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This has been puzzling me for the last several days!

We have an application where we're running into a divide-by-zero. That application is purposely built to raise exceptions in such cases, with a call to the _controlfp_s function to change the masks on floating point exceptions.

Now, when running into a divide-by-zero on pretty much all of our machines, Visual Studio 2005 debugger breaks at the proper location within our source files. However, on 1 machine, the break location is all over the place and appears to be irrelevant to the actual cause of the break. So as a test, I built a simple C win32 program with just the following lines of code:

int main(int argc, char *argv[])
    float temp1, temp2, temp3;
    unsigned int control;

    _controlfp_s(&control, (_EM_UNDERFLOW + _EM_INEXACT, _MCW_EM);


    return 0;

On all those "good" machines, the code does break at temp3. However, on the bad machine, the code breaks at:

C:\Program Files (x86)\Microsoft Visual Studio 8\VC\crt\src\tidtable.c



Looking at the registers as I step through the assembly code, everything looks fine until I hit the "fstp" instruction... then all the registers seem to be messed up (vs looking as expected on a good machine). When comparing the stack on the good vs bad, I also see stack entries on the bad machine, which I don't see on the good one...

I'm skipping quite a few details here in an attempt to keep this first pass short... but I'll add up more if someone is so kind as to try to help.

Notes: OS Win7 x64, running all the latest VS2005 Service Packs. Compared to a similar (working) machine running same software and service packs. Getting same weird behavior when running on VS2010.

Thanks in advance.

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many of these conditions aren't detected right away but well after the fact when some operation finds its in a bad state. This behavior may very well be CPU specific. – Doug T. Nov 20 '12 at 18:33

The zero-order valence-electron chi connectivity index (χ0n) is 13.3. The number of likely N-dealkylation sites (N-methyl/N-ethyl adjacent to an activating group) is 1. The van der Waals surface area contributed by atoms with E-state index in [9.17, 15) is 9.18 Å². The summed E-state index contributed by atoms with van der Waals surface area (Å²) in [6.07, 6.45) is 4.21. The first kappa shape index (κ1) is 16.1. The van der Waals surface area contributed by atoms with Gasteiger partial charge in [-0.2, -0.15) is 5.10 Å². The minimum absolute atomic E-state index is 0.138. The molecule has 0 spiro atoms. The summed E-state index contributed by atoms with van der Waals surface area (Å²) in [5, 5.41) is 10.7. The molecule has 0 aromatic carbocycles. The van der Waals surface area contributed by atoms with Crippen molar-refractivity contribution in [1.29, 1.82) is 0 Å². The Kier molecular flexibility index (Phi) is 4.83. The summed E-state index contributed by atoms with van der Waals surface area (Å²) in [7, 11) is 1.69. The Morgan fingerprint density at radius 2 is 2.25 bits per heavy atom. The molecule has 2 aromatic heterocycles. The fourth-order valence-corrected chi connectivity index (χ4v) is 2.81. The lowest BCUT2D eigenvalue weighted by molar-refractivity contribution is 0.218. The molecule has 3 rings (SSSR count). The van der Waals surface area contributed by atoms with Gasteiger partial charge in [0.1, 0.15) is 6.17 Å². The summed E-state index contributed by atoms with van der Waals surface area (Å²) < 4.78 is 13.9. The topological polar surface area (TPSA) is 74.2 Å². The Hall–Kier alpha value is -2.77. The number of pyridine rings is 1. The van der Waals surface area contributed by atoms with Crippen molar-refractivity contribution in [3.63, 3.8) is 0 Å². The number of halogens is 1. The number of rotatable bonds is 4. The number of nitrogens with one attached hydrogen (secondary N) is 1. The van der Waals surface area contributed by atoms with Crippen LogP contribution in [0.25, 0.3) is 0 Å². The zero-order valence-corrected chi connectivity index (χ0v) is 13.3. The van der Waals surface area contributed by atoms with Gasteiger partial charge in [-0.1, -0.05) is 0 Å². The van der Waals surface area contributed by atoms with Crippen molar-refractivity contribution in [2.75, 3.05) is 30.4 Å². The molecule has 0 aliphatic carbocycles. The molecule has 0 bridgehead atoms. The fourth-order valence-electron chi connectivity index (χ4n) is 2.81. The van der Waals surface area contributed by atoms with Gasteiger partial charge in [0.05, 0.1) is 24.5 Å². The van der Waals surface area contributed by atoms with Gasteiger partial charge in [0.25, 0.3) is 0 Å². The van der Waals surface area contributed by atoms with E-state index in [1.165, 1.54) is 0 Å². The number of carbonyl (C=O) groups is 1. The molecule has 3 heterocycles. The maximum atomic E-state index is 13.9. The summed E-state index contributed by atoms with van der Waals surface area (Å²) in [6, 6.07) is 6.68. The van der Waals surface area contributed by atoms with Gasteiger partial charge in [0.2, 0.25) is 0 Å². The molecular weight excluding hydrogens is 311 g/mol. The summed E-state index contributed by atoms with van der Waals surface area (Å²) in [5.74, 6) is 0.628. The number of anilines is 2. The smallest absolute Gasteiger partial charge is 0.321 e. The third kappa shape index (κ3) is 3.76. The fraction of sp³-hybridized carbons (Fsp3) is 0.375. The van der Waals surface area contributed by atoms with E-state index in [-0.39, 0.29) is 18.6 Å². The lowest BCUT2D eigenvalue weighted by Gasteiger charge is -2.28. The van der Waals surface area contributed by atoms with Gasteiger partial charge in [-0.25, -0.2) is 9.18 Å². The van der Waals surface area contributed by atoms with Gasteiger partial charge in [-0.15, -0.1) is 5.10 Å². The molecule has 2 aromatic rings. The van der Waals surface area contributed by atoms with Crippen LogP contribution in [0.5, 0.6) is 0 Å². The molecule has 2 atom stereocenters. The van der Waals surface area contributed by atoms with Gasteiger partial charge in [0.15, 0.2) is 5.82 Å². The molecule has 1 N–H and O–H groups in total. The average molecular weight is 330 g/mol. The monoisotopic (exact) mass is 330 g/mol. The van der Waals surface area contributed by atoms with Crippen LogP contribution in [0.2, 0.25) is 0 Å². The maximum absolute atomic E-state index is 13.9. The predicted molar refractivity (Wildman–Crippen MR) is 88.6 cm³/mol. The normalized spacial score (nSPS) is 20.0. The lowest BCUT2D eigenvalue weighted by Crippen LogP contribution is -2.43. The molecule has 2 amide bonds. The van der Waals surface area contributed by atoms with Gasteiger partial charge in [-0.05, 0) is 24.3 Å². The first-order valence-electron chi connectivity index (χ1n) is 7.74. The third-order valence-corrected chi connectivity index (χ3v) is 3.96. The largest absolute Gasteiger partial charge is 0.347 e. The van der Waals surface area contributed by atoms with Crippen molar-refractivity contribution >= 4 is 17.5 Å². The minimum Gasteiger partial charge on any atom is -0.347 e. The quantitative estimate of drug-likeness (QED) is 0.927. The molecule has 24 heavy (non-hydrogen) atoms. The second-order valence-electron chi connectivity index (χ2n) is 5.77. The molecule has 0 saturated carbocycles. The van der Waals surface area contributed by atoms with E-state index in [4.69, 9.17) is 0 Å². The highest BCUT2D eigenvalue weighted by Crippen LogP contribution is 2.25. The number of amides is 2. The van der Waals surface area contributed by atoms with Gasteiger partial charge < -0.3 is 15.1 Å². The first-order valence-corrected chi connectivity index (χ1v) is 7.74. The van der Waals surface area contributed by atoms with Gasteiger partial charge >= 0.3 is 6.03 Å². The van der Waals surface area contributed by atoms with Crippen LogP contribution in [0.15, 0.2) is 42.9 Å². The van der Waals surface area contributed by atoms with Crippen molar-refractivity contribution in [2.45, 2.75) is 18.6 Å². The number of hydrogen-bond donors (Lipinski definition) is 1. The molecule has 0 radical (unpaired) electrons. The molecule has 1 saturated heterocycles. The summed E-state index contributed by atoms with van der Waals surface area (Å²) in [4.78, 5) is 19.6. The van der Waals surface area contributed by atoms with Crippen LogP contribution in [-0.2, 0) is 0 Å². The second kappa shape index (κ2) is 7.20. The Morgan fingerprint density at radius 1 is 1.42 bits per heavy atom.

Also note that, in total desperation, I have uninstalled/re-installed everything related to Visual Studio. Same results, of course. – keke Nov 20 '12 at 18:33
the problem is... the break works perfectly fine on just about every single machine I tested (win 7 x64, win server 2008 R2, XP) with various CPU... and it always works as expected. This code is pretty old and has always worked. I thought it could be something in the computer BIOS or something... some MB/CPU machine specific optimization that messed up the handling... but I'm still getting the same results when turning off all but 1 cpu and all optimization set through the BIOS. – keke Nov 20 '12 at 18:36
Also, I believe what you're saying is true if the application doesn't specifically call _controlfp_s... at which point, some piece of code may react unexpectedly to some bad float value... but when specifically calling _controlfp_s, I believe this forces the exception to be thrown at as it's being detected... as seen when stepping through the assembly code on all good machines. – keke Nov 20 '12 at 18:39
Well Doug (cause you're the only one that took a shot at it)... I thought you'd be interested in my additional test results. I've taken the following troubleshooting steps: – keke Nov 26 '12 at 14:29

1 Answer 1

up vote 1 down vote accepted


After showing this post to a friend... he found an intel document showing very similar symptoms about some of their cpu's... I then found the exact document that applied to our specific CPU (intel i5-2500) here:

See errata BJ1

This pretty much exactly describes what I'm running into! I never (seriously) thought it would be an issue at THAT level!

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